THE DRIVER OR THE PASSENGER BEFORE YOU HAS BODY ODOUR
Body odour and other sources of pong (such as stale food smells, durian, sweat, urine and even disinfectant) detected in a vehicle’s interiors are some of the biggest turn-offs – and causes of nausea and headaches. What’s worse, you’re forced to stay in the enclosed space for a period of time, and sometimes, cracking the window open doesn’t help much.
Try this: “Peppermint essential oil is your saviour, said Irene Cheng, product marketing and distributor education manager of Young Living Singapore. “When applied topically, it provides a soothing and cooling sensation, and along with its invigorating and energising aroma, peppermint essential oil also helps to fight occasional tension. Apply it on the temples or place on the palms of the hands, cup over nose and breathe deeply.”
There are other essential oils that you can use that smell bright and clean, including citronella, lemongrass, rosemary, myrtle, lavender and tea tree. Cheng suggested applying the oil using a roll-on applicator onto your chest or under your nose to freshen up.
If you don’t like to wear scents on your skin, you can try a diffuser locket. It lets you apply drops of essential oils to a fabric insert that you place inside the locket and wear on a necklace or bracelet.
YOU’RE SEATED ON A BACK-FACING SEAT INSIDE A BUS
It’s the same mismatched signals as when you’re using your phone. On back-facing seats on the bus, your eyes are seeing the scenery moving in reverse but your body feels that it’s moving forward with the bus. And motion sickness may be worse on buses as they make more start-stop movements – the bigger and more frequent the movements, the worse the symptoms become.
Motion sickness may be less pronounced on the MRT as the scenery outside the train moves in accordance to what your body feels when you're seated. But on occasion, when you feel nausea creeping up on you, it might help to get up and face the direction the MRT is travelling in.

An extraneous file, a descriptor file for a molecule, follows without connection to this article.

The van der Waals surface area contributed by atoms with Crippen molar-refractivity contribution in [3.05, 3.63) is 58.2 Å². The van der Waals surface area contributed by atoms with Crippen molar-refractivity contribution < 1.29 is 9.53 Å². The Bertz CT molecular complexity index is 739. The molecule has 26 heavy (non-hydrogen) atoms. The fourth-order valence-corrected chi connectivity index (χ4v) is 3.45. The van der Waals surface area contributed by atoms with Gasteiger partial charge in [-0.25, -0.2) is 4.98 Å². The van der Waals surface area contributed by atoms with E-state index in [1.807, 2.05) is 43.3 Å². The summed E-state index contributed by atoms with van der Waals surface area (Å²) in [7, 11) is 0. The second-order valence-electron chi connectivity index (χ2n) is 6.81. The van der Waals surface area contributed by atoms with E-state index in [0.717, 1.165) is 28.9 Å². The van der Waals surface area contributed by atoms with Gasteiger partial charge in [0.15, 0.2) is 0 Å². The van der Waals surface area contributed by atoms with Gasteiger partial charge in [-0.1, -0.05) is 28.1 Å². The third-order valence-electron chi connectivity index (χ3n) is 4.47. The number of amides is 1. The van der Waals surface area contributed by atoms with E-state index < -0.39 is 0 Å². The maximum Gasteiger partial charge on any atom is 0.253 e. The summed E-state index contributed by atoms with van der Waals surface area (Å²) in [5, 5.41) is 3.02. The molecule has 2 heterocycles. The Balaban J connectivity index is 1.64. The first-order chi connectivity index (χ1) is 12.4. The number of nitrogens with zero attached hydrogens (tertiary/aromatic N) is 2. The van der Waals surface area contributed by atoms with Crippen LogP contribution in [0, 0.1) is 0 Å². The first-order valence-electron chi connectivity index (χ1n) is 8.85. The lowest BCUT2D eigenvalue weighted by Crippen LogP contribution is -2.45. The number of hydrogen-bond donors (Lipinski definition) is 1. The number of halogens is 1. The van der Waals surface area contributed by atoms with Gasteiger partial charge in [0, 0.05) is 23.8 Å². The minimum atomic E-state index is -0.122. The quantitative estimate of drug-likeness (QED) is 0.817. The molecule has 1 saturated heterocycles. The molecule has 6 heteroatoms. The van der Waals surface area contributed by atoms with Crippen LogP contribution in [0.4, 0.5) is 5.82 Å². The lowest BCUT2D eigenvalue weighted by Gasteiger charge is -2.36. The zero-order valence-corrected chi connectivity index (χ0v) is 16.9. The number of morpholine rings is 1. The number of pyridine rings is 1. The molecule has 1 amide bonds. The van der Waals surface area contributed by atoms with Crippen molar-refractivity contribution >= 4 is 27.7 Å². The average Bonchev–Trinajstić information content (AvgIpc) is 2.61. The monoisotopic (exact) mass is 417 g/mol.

Try this: Don’t opt for the bus's back-facing seat if you can. If it is the only seat available, here’s what you do: When turning your head to look at things, turn in the same direction as the bus is turning, according to a study published in Ergonomics in 2016. Researchers found that passengers felt better when they do that and kept their eyes open. For this reason, avoid sudden or rapid head movements, especially those that involve tilting.
YOUR RIDE'S AIR-CONDITIONING ISN’T WORKING AND IT’S SUFFOCATING
Other than the incongruous signals that your body receives, poor ventilation can also produce motion sickness. The smell of exhaust fume or smoke inside the taxi can exacerbate the symptoms.
Try this: Ask the driver to turn up the air-conditioner. And while you’re seeing to the temperature, turn the air-con vents towards your face for some direct cool air, according to the Mount Sinai Hospital website.
If the driver says it’s already as cold as it can get, crack open the window and try some diaphragmatic breathing at six breaths per minute. In a study published in Aerospace Medicine and Human Performance in 2015, participants who did slow breathing while viewing a virtual simulation of a boat at rough seas reported feeling less motion sickness than those who breathed normally.
To help with the breathing, Cheng recommends applying eucalyptus essential oil’s refreshing and rejuvenating aroma under the nose or to the head and neck. “It provides a refreshing scent in stuffy environments,” she said.